Vidhi Centre for Legal Policy along with several other stakeholders have been advocating for changes to  the Forest Conservation (Amendment) Bill 2023. Their submission to the joint parliamentary committee is here, and views here. Related news report by The Morning Context here. The Vidhi team also put together an interesting report, The Green Hour, that analyses all the environment discussions that came up in the Parliament during the Budget Session 2023. The government responded to a total of 10,371 questions related to the environment during the session; most of the questions came from Parliamentarians in Maharashtra (76), Uttar Pradesh (68) and Andhra Pradesh (51). The Vidhi team categorised these questions into 10 themes, including climate change, pertaining to which 74 questions were discussed.

Water, Environment, Land and Livelihoods (WELL) Labs (formerly the Centre for Social and Environmental Innovation at ATREE) is now a research and innovation centre at the  Institute for Financial Management and Research (IFMR). The team will focus its efforts on  issues related to land degradation, rural livelihoods and water management. More here.

Buzz Women conducted a 4,333-household ‘basket of needs’ survey in 172 villages of Kolar district earlier this year. The survey was a set of questions to get participants to pay attention to their local natural assets such as trees, soil, water bodies, to understand their own consumption needs be it water or food/consumables etc and the relationship between the two. As an outcome of this survey, one woman, Nagamani, an anganwadi teacher from Srinivasapura Taluk, started a Naati Kozhi (desi poultry) farm last month. This is a tiny, but heartening and directionally significant step towards local production-consumption.

2023 has been designated as the International Year of Millets. The Locavore has been leveraging this opportunity for millet-based climate action by enabling urban restaurants and residents to include millets in their diet through recipes, workshops, stories and partnerships. A short video here and more details here

Climate-Parent Fellowship: Our Kids’ Climate is inviting applications to support their 2024 cohort for parent-led, intergenerational, and family-centred climate engagement work. Apply for the year-long program before 22nd September here.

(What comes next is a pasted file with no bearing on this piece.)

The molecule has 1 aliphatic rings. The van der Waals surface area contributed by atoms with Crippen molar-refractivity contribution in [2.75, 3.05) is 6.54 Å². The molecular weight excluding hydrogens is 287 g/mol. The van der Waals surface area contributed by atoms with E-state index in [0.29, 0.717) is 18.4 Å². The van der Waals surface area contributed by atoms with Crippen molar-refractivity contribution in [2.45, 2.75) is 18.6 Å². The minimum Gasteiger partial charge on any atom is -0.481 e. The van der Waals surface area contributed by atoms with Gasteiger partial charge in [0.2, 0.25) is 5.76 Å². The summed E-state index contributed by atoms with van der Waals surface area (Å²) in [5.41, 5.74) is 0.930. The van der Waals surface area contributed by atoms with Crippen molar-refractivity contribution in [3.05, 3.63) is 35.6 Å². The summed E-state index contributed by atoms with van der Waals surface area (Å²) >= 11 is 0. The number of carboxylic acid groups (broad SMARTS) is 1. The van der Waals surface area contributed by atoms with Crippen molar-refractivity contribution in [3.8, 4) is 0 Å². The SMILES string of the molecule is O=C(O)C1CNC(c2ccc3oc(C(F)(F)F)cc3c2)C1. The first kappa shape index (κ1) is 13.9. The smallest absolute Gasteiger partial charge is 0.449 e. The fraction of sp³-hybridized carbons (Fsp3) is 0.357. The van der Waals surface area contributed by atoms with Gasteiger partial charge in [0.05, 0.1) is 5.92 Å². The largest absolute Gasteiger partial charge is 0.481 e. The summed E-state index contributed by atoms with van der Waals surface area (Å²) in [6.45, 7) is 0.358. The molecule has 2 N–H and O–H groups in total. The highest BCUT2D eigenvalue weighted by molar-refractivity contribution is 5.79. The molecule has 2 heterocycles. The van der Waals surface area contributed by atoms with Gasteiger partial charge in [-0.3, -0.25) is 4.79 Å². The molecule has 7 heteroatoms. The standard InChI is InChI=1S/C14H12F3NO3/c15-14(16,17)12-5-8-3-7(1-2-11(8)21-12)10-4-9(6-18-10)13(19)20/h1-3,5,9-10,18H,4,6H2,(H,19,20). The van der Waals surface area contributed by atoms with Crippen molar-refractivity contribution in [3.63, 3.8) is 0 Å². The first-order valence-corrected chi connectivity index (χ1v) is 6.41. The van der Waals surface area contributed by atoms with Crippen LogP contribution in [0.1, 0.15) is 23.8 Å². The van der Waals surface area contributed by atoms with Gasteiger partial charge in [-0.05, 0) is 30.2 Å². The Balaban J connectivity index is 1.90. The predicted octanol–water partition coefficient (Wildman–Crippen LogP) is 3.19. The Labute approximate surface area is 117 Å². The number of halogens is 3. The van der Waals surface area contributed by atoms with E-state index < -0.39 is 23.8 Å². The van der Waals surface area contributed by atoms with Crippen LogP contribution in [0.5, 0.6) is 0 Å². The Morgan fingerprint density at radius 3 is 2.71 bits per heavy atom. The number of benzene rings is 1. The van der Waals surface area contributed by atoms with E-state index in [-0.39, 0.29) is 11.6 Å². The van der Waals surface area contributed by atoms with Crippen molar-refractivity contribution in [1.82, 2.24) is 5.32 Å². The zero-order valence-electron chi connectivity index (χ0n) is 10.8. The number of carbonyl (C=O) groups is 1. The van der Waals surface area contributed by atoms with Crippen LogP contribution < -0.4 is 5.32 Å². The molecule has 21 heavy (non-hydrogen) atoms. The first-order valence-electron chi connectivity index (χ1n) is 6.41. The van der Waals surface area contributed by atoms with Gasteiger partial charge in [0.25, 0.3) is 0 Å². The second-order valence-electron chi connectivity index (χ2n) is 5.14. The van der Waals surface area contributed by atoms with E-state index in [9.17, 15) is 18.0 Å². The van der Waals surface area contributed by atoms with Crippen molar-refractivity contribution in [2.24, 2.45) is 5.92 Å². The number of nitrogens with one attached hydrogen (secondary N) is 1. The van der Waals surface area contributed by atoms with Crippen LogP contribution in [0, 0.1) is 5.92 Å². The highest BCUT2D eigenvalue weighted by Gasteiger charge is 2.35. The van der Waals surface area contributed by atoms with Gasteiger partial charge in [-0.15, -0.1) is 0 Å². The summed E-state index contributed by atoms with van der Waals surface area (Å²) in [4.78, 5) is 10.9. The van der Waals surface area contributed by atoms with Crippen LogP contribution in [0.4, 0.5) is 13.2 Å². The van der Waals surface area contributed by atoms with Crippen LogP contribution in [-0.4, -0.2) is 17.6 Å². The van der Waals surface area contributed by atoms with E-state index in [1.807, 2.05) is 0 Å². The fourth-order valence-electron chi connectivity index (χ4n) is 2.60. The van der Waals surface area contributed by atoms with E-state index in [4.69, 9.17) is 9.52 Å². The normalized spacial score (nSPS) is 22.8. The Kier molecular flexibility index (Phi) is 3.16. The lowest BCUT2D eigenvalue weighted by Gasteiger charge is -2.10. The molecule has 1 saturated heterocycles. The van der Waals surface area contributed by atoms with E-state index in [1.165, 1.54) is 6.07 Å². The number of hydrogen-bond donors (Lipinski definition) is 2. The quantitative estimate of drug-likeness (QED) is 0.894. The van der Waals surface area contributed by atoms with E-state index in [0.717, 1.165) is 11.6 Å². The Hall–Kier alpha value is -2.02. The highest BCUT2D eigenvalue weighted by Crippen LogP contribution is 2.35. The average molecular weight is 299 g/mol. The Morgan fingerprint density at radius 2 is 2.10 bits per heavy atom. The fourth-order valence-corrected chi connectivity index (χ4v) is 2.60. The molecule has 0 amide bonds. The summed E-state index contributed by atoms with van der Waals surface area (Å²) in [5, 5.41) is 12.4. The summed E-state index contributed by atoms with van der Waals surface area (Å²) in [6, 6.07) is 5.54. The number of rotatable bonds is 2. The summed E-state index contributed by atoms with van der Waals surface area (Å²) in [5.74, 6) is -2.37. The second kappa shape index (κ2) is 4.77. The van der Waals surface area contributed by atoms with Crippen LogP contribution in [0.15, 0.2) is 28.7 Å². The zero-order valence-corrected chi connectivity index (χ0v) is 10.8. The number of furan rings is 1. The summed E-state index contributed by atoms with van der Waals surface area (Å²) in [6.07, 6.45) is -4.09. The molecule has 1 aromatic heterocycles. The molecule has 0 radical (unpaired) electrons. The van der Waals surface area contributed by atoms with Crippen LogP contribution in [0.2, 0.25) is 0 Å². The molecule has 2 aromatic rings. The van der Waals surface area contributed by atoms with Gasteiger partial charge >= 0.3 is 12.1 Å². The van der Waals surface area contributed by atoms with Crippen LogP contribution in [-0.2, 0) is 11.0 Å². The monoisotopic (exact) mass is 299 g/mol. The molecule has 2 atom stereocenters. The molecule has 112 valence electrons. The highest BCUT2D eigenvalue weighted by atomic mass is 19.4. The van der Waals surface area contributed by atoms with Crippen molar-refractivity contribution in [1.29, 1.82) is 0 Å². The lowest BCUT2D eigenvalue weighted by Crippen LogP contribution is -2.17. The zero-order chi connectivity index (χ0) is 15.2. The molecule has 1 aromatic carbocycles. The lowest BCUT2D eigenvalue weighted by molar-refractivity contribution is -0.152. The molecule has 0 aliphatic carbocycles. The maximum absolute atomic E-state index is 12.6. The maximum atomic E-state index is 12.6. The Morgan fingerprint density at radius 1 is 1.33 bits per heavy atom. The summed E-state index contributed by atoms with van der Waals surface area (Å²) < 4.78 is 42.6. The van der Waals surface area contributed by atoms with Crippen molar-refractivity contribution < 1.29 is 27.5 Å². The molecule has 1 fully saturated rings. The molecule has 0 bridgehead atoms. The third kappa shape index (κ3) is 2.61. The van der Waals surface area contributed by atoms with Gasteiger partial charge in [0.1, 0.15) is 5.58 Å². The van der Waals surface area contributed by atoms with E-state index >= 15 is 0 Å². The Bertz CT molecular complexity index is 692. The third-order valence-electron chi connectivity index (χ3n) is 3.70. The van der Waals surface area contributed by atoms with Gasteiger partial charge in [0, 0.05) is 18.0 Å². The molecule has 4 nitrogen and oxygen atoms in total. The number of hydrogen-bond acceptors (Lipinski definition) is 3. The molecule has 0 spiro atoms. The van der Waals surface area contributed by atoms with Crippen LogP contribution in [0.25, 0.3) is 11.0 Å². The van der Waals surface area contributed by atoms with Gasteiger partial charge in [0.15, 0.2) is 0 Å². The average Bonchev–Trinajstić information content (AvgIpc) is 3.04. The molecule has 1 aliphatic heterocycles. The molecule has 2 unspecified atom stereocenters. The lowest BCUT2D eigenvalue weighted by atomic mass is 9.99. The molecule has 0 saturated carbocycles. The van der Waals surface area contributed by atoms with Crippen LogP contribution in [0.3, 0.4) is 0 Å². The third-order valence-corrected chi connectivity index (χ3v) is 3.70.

Last month was globally observed as Plastic-Free July. Watch an octopus trade in a plastic cup for a shell home. The data design folks at Info Is Beautiful released this visualisation to show why plastic recycling does not work (based on data from 2017; nearly 1.7 billion more tonnes of plastic has been released by humanity since then):

Source: Info is Beautiful

And don’t miss these wonderful resources on plastic and waste literacy for kids by the good folks at Pratham! 

Transit fellowships: Karnataka’s Directorate of Urban Land Transport (DULT) is inviting candidates to apply for its Fellowships and Associateship Program for Hubballi-Dharwad. Last date to apply is 15th August. Details here.  

Check out Earth Exponential, a platform launched by the India Climate Collaborative, to channelise catalytic funding for community-first climate solutions.  

Need climate data? The folks at Climateworks Foundation have a helpful tool to allow users to navigate the many open climate data platforms

The Case Against Engagement Rings by writer-editor Belinda Luscombe is by far the best romantic idea we’ve come across in recent times! Take this further this online sale season by going on a #FashionFast. Textile waste is an invisible MtEverest in the waste landscape. Here are suggestions for the questions we should be asking all clothing brands.  

Indian Institute for Human Settlements is accepting paper submissions for its journal Urbanisation. Submission information hereCheck out this world map of nature by cartographer Anton Thomas. Anton has been working on the pen- and pencil-map since 2020, and it features over 1,600 animals!


Did you know that growing rice can account for about 10% of global methane emissions? This article offers some techniques for curbing emissions

The Slow Bake of Our Infrastructure: “…Most standards for climate risks are still based on historical data from past climate conditions that appear increasingly obsolete. As environmental extremes worsen, we must confront the reality that our infrastructures were designed for past conditions that no longer exist. With tremendous uncertainty about the future climate, how do we engineer our way out of the challenge?” 

Parting shot
“Hope is not happiness or confidence or inner peace; it’s a commitment to search for possibilities,” writes Rebecca Solnit about why we cannot afford to be climate doomers.

Until next time, may your roads be auspicious
śubhāste panthānaḥ santu

Team Rainmatter Foundation